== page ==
Graduating with a Masters degree in Nursing, students need to not only be skilled in theory and practice, but also have the leadership skills to express their knowledge and to press for innovations. Judith Kunisch, lecturer in nursing at YSN, recognized the importance of this and developed a class project in reflection of just that.
The project itself had the students familiarize themselves with the Agency of Healthcare Research and Quality (AHRQ) Innovations Exchange website. Specifically, they needed to read several of the innovations on the website as well as see how one would go about submitting an innovation. From there, they needed to prepare a five-minute oral presentation on the innovation, simulating a clinical conference that these students would most likely see in their future profession. Additionally, they needed to write a “professional practice memorandum” to an AHRQ executive, which allowed them to evaluate the innovation.
Upon receiving the memos, AHRQ were thrilled to see what the students had to say and impressed with what Kunisch had her students doing. AHRQ announced they were to publish some of the student-submitted memos. In addition, they asked Kunisch to join their expert panel.
Out of the 99 students that took part in this class, six students were chosen to have their memos posted on the website. They include second year specialty students: Taby Ali, Jenny Davis, Heather Jacobs, Lola Pellegrino, Allison Perry and Rachel Popick.
For some students, it was publication on the website that made this project valuable, but for Heather Jacobs, it was learning from her peers and seeing what they found on the website. “Our discussion groups consisted of students from each of the different specialties at YSN,” said Jacobs. “All of the topics were very different, and the presentations enabled us to learn about the diverse topics on the AHRQ website and engage in critical conversations that will affect our future practice.”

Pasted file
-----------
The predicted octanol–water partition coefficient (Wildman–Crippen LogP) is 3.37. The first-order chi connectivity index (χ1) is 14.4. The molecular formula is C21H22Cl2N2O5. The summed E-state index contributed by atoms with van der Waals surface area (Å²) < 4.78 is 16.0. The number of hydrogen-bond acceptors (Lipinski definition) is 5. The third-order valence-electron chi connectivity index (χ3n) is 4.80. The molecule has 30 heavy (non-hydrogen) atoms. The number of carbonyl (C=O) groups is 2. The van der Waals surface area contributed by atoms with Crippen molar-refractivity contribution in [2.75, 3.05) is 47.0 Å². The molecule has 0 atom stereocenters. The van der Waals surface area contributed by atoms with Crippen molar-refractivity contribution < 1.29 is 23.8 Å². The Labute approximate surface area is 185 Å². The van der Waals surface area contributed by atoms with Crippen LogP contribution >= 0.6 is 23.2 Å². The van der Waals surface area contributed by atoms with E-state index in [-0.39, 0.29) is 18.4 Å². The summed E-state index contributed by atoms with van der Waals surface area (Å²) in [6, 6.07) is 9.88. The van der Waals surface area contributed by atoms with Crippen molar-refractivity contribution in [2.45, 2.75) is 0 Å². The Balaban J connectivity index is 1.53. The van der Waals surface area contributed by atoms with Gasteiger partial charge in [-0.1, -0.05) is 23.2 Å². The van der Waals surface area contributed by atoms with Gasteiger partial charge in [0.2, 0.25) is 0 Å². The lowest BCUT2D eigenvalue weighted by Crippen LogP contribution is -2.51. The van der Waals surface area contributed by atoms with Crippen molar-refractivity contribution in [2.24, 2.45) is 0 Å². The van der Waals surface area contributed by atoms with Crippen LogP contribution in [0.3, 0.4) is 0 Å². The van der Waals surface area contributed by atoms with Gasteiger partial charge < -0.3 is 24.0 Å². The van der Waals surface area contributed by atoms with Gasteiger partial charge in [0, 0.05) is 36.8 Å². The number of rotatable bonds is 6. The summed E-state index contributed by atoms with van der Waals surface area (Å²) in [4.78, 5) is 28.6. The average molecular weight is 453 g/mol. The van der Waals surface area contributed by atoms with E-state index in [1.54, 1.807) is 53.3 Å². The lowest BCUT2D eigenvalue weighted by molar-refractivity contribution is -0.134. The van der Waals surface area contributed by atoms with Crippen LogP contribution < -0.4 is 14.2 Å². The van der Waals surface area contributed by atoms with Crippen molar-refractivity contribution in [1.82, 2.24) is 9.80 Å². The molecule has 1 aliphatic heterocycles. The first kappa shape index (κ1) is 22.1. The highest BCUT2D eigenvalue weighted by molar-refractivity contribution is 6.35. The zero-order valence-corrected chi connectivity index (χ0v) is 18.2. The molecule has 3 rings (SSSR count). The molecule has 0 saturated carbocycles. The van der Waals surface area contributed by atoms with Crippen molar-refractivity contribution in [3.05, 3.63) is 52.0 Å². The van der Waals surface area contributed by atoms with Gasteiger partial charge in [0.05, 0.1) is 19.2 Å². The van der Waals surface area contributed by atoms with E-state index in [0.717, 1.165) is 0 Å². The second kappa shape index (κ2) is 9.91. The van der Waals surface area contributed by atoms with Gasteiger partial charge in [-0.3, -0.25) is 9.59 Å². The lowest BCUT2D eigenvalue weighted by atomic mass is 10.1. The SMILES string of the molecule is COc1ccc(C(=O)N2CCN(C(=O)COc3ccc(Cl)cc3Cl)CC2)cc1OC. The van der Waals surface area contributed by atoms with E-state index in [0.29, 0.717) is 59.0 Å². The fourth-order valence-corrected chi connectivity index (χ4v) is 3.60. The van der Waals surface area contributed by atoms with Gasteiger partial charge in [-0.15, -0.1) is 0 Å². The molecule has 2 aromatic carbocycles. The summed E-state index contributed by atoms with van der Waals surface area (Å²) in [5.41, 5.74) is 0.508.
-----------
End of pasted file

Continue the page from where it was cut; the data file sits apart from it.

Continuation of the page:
The required class, Contexts of Care, addresses the healthcare environment in the context in which the students will be practicing. These students are preparing to take the exams necessary to be Advance Practice Registered Nurses (APRNs) and plan on graduating in May.
Kunisch thought this would be a great project for these students because, “they will be innovators; they will need to encourage innovation and bring new practices to the organization,” said Kunisch. “I wanted to show them on a practical level where you can go for ideas; you don’t solely have to go to the medical literature or a conference. Here’s a site where you can find practical tools that are being used and have been tested in real situations.”
Kunisch hopes to continue this assignment down the road and truly believes that it is effective. “The key is that it’s bridging theory with practicality and reality,” said Kunisch. “I can’t think of another assignment that works so well for a large group, appeals to specialty and regional interests and has such practicality.”